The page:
Have indignant Tea Party activists gone to battle with the newly-empowered GOP leaders in Congress over Republican refusal to drop divisive social issues from the conservative agenda? Will the powerful coalition that swept to victory in recent elections lose its fierce focus on stopping deficit spending and the relentless growth of government and begin shattering over culture war questions like gay rights and abortion?
Pundits and reporters in the mainstream media, always eager to magnify evidence of right-wing disunity, have seized upon a mid-November letter from two-dozen mostly obscure organizers to suggest that resurgent conservatives will flounder unless they turn away from the polarizing “values” debates. For three reasons, however, breathless accounts of this looming split have exaggerated its real significance and distorted its essential meaning.
First, the names attached to the “Open letter to Mitch McConnell and John Boehner” hardly represent a sweeping cross section of Tea Party leadership or membership. While a few local coordinators from groups like the Tea Party Patriots signed the document in question, the driving force behind its composition came from the gay conservative organization GOProud and its chair Christopher Barron. There’s no question that a “truce on social issues” (in the case of Indiana Governor Mitch Daniels) allowed some gay rights advocates to make common cause with the Tea Party’s determined opposition to big government, but all polling showed that the vast majority of GOP voters remained deeply concerned about cultural disputes including abortion, gay marriage, immigration, multiculturalism and especially gun rights.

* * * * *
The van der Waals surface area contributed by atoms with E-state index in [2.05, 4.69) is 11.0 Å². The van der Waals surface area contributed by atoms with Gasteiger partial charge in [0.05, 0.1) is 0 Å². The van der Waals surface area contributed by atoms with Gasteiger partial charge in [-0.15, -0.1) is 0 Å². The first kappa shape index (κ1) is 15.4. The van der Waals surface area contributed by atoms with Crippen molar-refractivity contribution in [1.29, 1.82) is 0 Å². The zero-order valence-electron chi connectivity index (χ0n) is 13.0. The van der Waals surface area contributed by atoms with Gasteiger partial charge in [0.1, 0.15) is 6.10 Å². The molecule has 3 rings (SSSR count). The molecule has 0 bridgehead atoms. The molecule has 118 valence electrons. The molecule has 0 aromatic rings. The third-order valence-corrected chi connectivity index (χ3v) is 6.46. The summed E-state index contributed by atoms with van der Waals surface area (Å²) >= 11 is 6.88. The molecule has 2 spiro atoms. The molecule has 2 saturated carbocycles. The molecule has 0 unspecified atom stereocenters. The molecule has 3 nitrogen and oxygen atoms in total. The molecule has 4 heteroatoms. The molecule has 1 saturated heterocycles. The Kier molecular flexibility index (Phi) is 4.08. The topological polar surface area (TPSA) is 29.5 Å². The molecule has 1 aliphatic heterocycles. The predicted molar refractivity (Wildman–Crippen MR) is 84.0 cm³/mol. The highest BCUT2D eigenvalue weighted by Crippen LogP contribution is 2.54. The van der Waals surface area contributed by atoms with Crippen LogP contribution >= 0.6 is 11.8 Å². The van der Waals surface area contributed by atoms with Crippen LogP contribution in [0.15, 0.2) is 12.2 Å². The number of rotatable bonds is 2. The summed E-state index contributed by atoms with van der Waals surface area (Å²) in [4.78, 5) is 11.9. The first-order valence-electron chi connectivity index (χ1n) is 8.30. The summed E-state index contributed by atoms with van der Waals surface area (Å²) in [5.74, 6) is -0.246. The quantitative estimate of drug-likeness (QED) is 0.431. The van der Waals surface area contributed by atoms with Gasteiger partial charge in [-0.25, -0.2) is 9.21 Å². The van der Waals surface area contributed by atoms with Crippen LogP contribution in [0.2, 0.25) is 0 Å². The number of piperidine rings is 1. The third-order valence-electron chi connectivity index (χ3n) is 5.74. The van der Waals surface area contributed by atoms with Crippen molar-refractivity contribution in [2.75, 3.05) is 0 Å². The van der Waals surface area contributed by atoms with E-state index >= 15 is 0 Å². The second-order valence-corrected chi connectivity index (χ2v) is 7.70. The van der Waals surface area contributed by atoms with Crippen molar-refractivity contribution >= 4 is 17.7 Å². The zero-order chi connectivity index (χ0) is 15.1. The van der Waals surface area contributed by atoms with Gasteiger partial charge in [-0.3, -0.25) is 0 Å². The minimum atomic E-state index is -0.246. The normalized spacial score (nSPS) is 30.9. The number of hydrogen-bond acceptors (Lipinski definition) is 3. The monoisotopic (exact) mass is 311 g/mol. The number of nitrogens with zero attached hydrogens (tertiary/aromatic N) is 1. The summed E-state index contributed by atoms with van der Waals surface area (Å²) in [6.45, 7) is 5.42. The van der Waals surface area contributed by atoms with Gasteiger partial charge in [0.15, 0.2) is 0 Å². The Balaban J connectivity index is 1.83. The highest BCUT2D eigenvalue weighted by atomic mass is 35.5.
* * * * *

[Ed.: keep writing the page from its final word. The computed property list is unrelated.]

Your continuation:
Second, it’s Democrats, not Republicans, who want to do battle over social issues in the upcoming Lame Duck session of Congress before Nancy Pelosi loses her liberal majority. Conservatives remain intensely determined to address the current budgetary crisis, and to prevent the scheduled 2011 tax hike from crippling the potential recovery. Democrats, meanwhile, seek to change the subject – hoping to stage a major fight over the military’s “Don’t Ask, Don’t Tell” policy and the stalled DREAM Act to confer legal status on illegal immigrants who serve in the military or attend college. Republican reluctance to quickly capitulate to these liberal priorities hardly constitutes a new drive to refight the culture war.